An overheating vehicle is often a scary experience when you’re behind the wheel. You might see a cloud of white smoke coming from your engine. The needle on the temperature gauge suddenly flies into the red warning zone.
While the experience might be frightening, an overheating car isn’t always a sign of major mechanical issues or a broken vehicle. Find out what to do if your car overheats and how to assess the problem if you’re ever facing an overheated vehicle.
Why Do Cars Overheat?
Knowing what causes a car to overheat in the first place can help you prevent overheating and reduce damage from an overheated engine. There are a lot of different reasons your car might overheat. Some of the more common reasons include:
- Too Little Coolant: Your overheating problem may be as simple as not having enough coolant or antifreeze in the cooling system. Be sure to make checking your car’s fluid levels, including coolant, as a part of your regular maintenance.
- Leaks in the Cooling System: A leak anywhere in the cooling system can make it impossible for the system to work properly. A car overheating may be a sign of a leak in the system, such as hoses, the radiator, or the water pump.
- Broken or Faulty Thermostat: The thermostat is a key part of your cooling system. It regulates when to let coolant flow through the system to cool the engine. If it’s not working properly, it could be limiting how much coolant your engine receives.
- Broken Radiator or Fan: Your radiator helps keep the coolant’s temperature low so it can effectively cool the engine. A crack or clog in your radiator or a broken radiator fan could stop it from working properly and cause an overheated engine.
- Water Pump Issues: The water pump moves coolant through the cooling system. Dirty coolant can cause buildup and clog the water pump, making it difficult to pump coolant to the system.
How to Tell if Your Car is Overheating
Overheating vehicles don’t always have a cloud of thick smoke. Other signs your vehicle may be overheating include:
- White steam coming from under your hood, which looks like smoke.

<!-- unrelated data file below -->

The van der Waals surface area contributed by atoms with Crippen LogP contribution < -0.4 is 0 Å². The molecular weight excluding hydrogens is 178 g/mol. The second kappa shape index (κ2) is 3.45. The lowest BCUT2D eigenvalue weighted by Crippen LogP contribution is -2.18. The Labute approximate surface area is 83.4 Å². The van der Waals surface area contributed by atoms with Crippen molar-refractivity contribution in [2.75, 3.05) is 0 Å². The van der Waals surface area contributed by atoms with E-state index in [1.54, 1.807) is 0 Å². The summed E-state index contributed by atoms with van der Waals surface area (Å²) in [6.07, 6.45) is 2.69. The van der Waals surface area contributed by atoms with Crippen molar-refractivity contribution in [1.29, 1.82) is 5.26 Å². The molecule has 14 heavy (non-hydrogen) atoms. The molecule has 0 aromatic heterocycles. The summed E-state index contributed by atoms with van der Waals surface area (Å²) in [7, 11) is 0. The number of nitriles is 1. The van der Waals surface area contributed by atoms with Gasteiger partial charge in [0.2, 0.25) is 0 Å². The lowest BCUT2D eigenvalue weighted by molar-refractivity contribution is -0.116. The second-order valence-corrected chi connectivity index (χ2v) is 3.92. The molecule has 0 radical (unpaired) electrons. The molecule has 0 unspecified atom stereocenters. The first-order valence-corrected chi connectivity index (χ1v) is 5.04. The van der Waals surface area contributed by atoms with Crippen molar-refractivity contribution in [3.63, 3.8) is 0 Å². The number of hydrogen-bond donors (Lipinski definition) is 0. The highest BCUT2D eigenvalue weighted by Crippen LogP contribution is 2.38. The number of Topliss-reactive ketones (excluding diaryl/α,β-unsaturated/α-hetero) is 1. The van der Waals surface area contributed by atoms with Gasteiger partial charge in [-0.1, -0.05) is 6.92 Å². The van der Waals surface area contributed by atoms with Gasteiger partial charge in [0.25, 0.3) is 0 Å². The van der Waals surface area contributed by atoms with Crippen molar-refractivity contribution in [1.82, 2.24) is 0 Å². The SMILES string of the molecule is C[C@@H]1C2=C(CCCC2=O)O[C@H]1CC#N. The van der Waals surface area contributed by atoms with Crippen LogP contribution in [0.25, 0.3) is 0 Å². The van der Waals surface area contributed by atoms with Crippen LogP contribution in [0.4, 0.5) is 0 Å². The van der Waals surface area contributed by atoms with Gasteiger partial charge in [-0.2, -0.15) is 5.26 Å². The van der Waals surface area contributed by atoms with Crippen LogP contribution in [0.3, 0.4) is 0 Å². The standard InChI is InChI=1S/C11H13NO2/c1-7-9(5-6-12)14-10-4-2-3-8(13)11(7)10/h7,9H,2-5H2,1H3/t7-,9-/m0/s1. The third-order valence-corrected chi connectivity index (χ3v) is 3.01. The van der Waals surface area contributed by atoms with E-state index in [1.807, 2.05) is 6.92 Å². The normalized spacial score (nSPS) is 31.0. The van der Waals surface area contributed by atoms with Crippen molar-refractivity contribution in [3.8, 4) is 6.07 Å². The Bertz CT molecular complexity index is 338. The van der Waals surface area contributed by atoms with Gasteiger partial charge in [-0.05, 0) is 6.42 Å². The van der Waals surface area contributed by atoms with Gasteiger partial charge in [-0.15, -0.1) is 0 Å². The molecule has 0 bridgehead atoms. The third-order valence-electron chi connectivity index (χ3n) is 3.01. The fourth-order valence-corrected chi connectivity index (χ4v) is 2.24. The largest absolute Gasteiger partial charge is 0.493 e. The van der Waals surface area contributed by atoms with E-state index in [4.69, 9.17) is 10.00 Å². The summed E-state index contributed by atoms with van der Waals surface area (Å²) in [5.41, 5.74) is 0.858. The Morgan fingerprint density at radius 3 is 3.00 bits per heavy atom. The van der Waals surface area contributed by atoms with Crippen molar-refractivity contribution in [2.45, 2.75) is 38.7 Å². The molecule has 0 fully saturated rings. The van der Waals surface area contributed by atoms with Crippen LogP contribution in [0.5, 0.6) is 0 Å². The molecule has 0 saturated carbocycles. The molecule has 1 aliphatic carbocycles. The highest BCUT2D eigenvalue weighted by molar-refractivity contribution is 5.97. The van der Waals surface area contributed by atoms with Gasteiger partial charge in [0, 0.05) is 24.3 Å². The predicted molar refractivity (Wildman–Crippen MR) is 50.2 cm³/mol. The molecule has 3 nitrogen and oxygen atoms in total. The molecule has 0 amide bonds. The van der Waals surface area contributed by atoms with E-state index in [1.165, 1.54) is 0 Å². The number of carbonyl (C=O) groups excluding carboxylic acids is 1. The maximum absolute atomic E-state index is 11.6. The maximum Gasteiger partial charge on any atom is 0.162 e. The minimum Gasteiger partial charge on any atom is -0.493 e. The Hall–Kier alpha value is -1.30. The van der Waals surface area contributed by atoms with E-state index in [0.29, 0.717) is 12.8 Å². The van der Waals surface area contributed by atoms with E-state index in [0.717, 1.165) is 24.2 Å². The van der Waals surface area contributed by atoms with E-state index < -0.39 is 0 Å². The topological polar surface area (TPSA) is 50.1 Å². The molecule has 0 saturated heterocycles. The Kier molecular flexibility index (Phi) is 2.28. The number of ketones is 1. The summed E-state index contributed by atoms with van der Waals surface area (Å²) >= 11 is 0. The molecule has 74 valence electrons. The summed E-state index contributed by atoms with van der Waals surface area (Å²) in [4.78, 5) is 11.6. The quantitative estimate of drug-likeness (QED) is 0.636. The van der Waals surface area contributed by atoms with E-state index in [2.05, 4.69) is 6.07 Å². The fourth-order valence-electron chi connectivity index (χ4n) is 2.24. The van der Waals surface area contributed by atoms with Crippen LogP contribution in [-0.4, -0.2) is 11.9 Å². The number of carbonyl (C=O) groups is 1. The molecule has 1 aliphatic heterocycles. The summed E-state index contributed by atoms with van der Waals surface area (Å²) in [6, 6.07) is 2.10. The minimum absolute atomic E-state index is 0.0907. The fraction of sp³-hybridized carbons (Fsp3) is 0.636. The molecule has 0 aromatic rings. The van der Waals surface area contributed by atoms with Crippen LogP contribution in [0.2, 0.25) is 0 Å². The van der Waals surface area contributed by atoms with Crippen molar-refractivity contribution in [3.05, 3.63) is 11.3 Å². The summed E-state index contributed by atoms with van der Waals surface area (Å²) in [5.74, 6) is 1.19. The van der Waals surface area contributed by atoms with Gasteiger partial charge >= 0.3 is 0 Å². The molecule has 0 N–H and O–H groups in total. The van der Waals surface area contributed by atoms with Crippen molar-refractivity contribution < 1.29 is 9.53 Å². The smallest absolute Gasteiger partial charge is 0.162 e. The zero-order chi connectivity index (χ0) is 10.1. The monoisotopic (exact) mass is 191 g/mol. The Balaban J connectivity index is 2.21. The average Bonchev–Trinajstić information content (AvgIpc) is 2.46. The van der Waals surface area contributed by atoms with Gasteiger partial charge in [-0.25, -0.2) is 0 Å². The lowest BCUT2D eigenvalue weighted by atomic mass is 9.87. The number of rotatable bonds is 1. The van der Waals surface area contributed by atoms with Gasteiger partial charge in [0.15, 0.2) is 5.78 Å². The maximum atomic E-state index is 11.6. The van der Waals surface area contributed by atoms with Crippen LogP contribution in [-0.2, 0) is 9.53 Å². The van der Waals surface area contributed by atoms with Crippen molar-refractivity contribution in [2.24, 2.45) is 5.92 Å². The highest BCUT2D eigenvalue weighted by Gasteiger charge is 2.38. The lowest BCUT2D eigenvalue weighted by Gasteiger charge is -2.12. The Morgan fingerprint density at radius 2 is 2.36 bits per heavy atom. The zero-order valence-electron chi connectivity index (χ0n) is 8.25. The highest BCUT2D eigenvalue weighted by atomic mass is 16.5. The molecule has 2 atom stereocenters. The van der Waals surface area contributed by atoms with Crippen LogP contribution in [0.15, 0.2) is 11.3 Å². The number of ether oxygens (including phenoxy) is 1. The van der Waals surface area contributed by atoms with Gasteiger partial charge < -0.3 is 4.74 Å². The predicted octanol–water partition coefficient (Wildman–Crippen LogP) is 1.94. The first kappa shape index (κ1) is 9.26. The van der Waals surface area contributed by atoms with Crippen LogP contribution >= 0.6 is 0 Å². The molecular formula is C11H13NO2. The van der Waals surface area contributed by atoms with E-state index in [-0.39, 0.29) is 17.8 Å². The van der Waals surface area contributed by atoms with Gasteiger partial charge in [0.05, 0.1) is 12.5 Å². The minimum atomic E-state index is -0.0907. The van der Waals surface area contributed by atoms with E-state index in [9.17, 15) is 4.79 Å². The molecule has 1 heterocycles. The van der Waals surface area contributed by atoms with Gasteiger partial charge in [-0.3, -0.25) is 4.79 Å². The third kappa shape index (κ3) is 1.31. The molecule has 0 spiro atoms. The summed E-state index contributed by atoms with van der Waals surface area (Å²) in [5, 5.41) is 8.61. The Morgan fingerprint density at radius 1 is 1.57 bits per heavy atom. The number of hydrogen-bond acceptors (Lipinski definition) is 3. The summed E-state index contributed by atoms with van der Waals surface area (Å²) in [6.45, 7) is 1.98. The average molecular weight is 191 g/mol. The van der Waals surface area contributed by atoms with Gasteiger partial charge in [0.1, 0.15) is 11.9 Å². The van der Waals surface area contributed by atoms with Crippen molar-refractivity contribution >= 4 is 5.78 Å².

- The needle on your engine temperature gauge going into the red zone or pointing at “H.”
- The temperature warning light showing on the dashboard.
- A burnt smell coming from your engine, which could be hot oil.
- A sweet-smelling odor, which could be leaking coolant.
What to Do if Your Car Overheats
When you notice the signs of a car overheating, knowing what to do can make the situation less frightening and less dangerous. Once you believe your car is overheating, follow these steps:
- Stay Calm: Don’t panic if your car starts overheating. Try to focus on staying calm so you’re ready to safely handle the situation. Do not keep driving, speed up or turn up your air conditioning. Continuing to drive with an overheated car could be dangerous and cause additional damage to your vehicle.
- Turn Off the Air Conditioning: If you need to keep driving until you find a safe spot to pull over, turn off the air conditioning. Your A/C puts extra strain on the engine, making it work harder. The harder it works, the more heat it produces.
- Crank Up the Heat: Switch on your heater and turn it up. Your car will use the heater to pull warm air from the engine into the cabin. Be sure to roll down the windows so you don’t get too warm.
- Pull Over: As soon as it’s safe, pull over to the side of the road. Try to give yourself as much space as possible to avoid road traffic, since you’ll probably be walking around your car. Shut off your car completely to give the engine a chance to cool off.
- Wait: Your engine could take about 15 minutes to cool off after overheating. Don’t open the hood right away. The hood could be extremely hot, and an overheated coolant could spray hot steam toward the newly opened space. Wait at least 15 minutes for the engine to cool on its own before popping the hood. You may want to call roadside assistance while you wait.
- Inspect Your Engine: When the engine is cool enough to safely open the hood, open it and take a look underneath. Even if you’re not a mechanic, you might be able to troubleshoot why your car overheated. Check the coolant to see if it’s low and add more if you have it. If the coolant appears to be full, you may want to look for hoses, metal, or plastic pieces that look to be out of place or broken.
- Restart Your Engine: Carefully restart your engine. If the temperature gauge stays in the normal area and the temperature warning light is off, you should be able to drive to the nearest service station or mechanic. If your car continues to overheat, you will probably need a tow truck.
Be Prepared on the Road
Your car overheating isn’t the only problem you might face on the road. Every time you pull out of your driveway, you should be prepared for potential issues. The right car insurance can help protect you from the costs of unexpected incidents. For example, if you accidentally run into another vehicle because your car is overheating, your car insurance could help cover the costs to repair the other car. Talk to your Wawanesa agent today to make sure you have the right coverage for your vehicle.